Podcast. You know what, tell you what, I kind of jump around to a number of different ones, but a great podcast that is just fun to jump into particular, so if you want to start wrestling around with this idea of effective global outreach. It comes from an organization called 1615 by Matt Ellison, and I think it has a cleverer name, but if you Google that 1615 podcast.

Frank Barry (38:12):
Like spelled out, or the numbers?

Paul Hansen (38:14):
The numbers, 1615, it comes from Mark 16:15 that we would be ultimately reaching the gospel, the ends of the earth.

Frank Barry (38:23):
I love that.

Paul Hansen (38:24):
1615, Matt Ellison. Just an extra free one, as far as a book that he recently put out, that particular fellow Matt Ellison, author of the same, would be a book called When Everything Is Mission.

Paul Hansen (38:40):
Go ahead, check that out. Again, just to kind of tickle your thoughts, as it pertains to global outreach opportunities.

Frank Barry (38:46):
I love that. Love that. Well, man, it's been good to have you on, and to talk about all the things going on over there, and your role, and just the work you guys are doing.

Frank Barry (38:55):
I hope this episode encourages a ton of other church leaders out there.

Paul Hansen (38:58):
Awesome. Frank, thank you so much. It's been great just to spend the time together. Really appreciate it.

Frank Barry (39:02):
Yeah, absolutely. Thanks, everybody, for watching or for listening.

Frank Barry (39:07):
We'll catch you next week with another episode of Modern Church Leader. See ya.

Paul Hansen (39:10):
See you later, guys.

Narrator (39:11):
If you enjoyed this episode of the Modern Church Leader, consider sharing it with the pastor or minister you think would benefit the most from listening to this conversation.

Narrator (39:20):
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How Your Church Can Make a Global Impact

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How Your Church Can Make a Global Impact

Whether you're interested in supporting missionaries or even doing something locally, there are so many ways that your church can make a global impact. If you want to learn more about how your church can get started with this, read more here!

Show notes

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How to Make a Global Impact 

Having a heart for global outreach is one of the strongest indicators of healthy churches. 

"Global Outreach" is a term that has been around for a while. From the beginning of Jesus' ministry, the idea of spreading the gospel over the world has been a goal.

In your role as a pastor, how would you engage your church in this God-given commission?

I'm not just talking about sending people on missions trips; I'm also talking about how you might encourage your church to be more purposeful about your outreach efforts.

We know that it's easy to envision the need for missionaries and evangelists who are willing to go into remote areas of the world. But we often forget – or perhaps don't realize – how many unreached people groups there are right here in our backyards! Many of these folks never hear the gospel message because no one tries to reach out to them.

The heart of global outreach is to put your heart in it. How would you go about convincing your church members that they need to be committed to this cause?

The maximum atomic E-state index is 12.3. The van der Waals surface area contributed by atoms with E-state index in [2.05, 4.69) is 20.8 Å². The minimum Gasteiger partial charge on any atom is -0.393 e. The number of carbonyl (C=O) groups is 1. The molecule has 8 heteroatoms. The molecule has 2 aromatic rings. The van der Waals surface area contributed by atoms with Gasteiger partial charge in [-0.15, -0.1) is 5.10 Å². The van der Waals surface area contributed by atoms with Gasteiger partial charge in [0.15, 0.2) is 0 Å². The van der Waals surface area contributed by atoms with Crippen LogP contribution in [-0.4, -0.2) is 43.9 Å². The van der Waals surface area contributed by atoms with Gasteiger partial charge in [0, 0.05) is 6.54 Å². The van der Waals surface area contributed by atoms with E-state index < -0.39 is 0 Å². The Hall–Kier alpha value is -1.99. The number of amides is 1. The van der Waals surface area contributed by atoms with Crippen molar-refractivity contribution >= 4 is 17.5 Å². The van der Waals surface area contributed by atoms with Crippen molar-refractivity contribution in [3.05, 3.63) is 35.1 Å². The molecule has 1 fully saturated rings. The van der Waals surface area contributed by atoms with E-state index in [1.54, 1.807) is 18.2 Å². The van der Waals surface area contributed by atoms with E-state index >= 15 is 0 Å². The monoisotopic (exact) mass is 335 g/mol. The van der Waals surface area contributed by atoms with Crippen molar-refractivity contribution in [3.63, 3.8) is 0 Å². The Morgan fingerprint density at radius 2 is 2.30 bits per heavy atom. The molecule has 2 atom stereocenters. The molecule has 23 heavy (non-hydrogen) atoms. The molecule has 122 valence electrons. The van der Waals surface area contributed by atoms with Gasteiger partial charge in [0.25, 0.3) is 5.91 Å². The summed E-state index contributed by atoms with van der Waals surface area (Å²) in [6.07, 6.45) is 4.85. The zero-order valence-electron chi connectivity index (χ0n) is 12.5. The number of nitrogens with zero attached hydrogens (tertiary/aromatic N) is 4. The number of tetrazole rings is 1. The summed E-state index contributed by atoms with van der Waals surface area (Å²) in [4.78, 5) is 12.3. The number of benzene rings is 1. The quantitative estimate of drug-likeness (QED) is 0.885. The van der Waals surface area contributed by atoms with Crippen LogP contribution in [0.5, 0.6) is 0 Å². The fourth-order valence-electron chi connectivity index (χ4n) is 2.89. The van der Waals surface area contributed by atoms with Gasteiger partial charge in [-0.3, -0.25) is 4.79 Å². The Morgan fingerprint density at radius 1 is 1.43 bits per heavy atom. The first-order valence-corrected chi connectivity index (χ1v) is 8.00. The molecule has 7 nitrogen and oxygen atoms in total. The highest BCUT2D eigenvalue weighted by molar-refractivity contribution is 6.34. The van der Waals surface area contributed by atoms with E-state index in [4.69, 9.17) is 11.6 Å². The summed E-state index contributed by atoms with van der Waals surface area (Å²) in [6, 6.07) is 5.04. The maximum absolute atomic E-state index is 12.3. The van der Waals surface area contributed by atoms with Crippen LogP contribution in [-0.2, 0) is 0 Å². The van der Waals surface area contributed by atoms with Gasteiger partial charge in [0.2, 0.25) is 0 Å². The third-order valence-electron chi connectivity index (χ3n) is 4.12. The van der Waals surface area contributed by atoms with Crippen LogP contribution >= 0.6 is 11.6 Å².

Our guest, Pastor Paul Hansen, not only puts his heart and soul into this purpose, but he also serves as an inspiration to the church by modeling how to live out the mission.

“If we really want to be a world-class Christian, we really need to be global-minded because that’s just simply the heart of God. 
-Paul Hansen

Pastor Paul is the pastor of Grace Community's global outreach ministry. His vision for the world is for people to be better able to think, emulate, and follow Jesus more intimately from a global, joyful perspective.

By the end of this episode, you will learn:

  • How to "think global" outside of your cultural community and strategize for a more effective ministry
  • A new way to think about the needs of your community and how you can meet them
  • The specific goals that will help you reach more people in different areas of life
  • What it takes to equip pastors for global outreach by providing them with the necessary spiritual support or resources
  • Why it is important to be intentional with your use of technology
  • And so much more…

Here’s a glance at this episode…

[04:50] If we really want to be world-class Christian, we really need to be global-minded because that’s just simply the heart of God. So no matter what our capacity is as we serve, we just need to have that source of lens. We can't get myopic.

[06:04] This idea of global outreach sounds really big, sounds really impressive, sounds that sort of thing. But really, it's just a biblical responsibility of every single believer.

[09:22] Before we are doing things, we need to be sure that we are being intentional ourselves...The Lord is putting in my heart, what does it mean to be with God, before I do for God.

[18:44] When God says I test the heart, It’s not because God says, man, I wonder what's in their hearts. He knows what's in our wicked little heart. We need to see what's in our hearts, so getting a chance to see some of those things gives us the opportunity. Why would He do that? It gives us the opportunity so that we can repent of those things, and continue to reach towards Him, and trust Him in the process, 

[22:42] Our pastors and our leaders, I think, are often put in positions, in places where no one is caring for the shepherd, and there is not enough really being put forward to see that they can be leading from a place of strength.

[23:03] When you want a stronger church, you also need a stronger leader. And if you want a strong leader, you need to see that they are in the position to lead and to love in a powerful, restorative, and life-giving influence. 

[27:46] I think through the pandemic and everything really helped us to maybe stretch our lens a little bit.

[33:54] We really believe you need to be with other believers. It may not be possible for you, and that's okay, but if it is possible, we're going to make it a little bit more desirable.